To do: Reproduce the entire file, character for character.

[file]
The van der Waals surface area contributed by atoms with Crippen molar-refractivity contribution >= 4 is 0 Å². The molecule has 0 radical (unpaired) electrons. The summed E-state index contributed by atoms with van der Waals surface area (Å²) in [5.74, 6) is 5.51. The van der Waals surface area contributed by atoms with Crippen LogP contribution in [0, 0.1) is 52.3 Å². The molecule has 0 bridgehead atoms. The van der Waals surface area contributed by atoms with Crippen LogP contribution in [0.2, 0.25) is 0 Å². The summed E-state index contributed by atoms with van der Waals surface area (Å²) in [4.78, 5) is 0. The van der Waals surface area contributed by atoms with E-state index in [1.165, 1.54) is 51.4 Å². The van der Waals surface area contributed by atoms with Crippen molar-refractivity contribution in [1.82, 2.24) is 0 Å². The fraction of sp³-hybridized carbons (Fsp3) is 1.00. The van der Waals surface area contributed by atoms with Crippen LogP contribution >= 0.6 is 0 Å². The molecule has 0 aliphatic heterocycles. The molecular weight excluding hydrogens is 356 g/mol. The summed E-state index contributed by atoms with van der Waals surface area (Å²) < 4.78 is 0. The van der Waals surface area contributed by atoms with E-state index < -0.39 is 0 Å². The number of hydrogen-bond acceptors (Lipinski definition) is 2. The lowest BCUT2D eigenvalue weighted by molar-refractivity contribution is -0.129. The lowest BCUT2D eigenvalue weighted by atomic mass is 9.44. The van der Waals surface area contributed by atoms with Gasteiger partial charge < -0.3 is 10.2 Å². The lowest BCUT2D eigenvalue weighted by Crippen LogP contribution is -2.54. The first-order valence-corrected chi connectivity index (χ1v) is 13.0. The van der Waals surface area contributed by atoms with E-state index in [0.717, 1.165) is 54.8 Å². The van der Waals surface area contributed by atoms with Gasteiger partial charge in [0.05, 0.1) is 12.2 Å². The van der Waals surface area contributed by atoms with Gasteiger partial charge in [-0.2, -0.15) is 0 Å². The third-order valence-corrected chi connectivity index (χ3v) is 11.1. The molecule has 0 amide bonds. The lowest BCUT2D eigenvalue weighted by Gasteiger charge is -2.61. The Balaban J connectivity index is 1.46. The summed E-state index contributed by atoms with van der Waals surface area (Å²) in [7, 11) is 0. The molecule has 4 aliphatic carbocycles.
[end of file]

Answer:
The van der Waals surface area contributed by atoms with Crippen molar-refractivity contribution >= 4 is 0 Å². The molecule has 0 radical (unpaired) electrons. The summed E-state index contributed by atoms with van der Waals surface area (Å²) in [5.74, 6) is 5.51. The van der Waals surface area contributed by atoms with Crippen LogP contribution in [0, 0.1) is 52.3 Å². The molecule has 0 bridgehead atoms. The van der Waals surface area contributed by atoms with Crippen LogP contribution in [0.2, 0.25) is 0 Å². The summed E-state index contributed by atoms with van der Waals surface area (Å²) in [4.78, 5) is 0. The van der Waals surface area contributed by atoms with E-state index in [1.165, 1.54) is 51.4 Å². The van der Waals surface area contributed by atoms with Crippen molar-refractivity contribution in [1.82, 2.24) is 0 Å². The fraction of sp³-hybridized carbons (Fsp3) is 1.00. The van der Waals surface area contributed by atoms with Crippen LogP contribution >= 0.6 is 0 Å². The molecule has 0 aliphatic heterocycles. The molecular weight excluding hydrogens is 356 g/mol. The summed E-state index contributed by atoms with van der Waals surface area (Å²) < 4.78 is 0. The van der Waals surface area contributed by atoms with E-state index < -0.39 is 0 Å². The number of hydrogen-bond acceptors (Lipinski definition) is 2. The lowest BCUT2D eigenvalue weighted by molar-refractivity contribution is -0.129. The lowest BCUT2D eigenvalue weighted by atomic mass is 9.44. The van der Waals surface area contributed by atoms with Gasteiger partial charge < -0.3 is 10.2 Å². The lowest BCUT2D eigenvalue weighted by Crippen LogP contribution is -2.54. The first-order valence-corrected chi connectivity index (χ1v) is 13.0. The van der Waals surface area contributed by atoms with E-state index in [0.717, 1.165) is 54.8 Å². The van der Waals surface area contributed by atoms with Gasteiger partial charge in [0.05, 0.1) is 12.2 Å². The van der Waals surface area contributed by atoms with Gasteiger partial charge in [-0.2, -0.15) is 0 Å². The third-order valence-corrected chi connectivity index (χ3v) is 11.1. The molecule has 0 amide bonds. The lowest BCUT2D eigenvalue weighted by Gasteiger charge is -2.61. The Balaban J connectivity index is 1.46. The summed E-state index contributed by atoms with van der Waals surface area (Å²) in [7, 11) is 0. The molecule has 4 aliphatic carbocycles.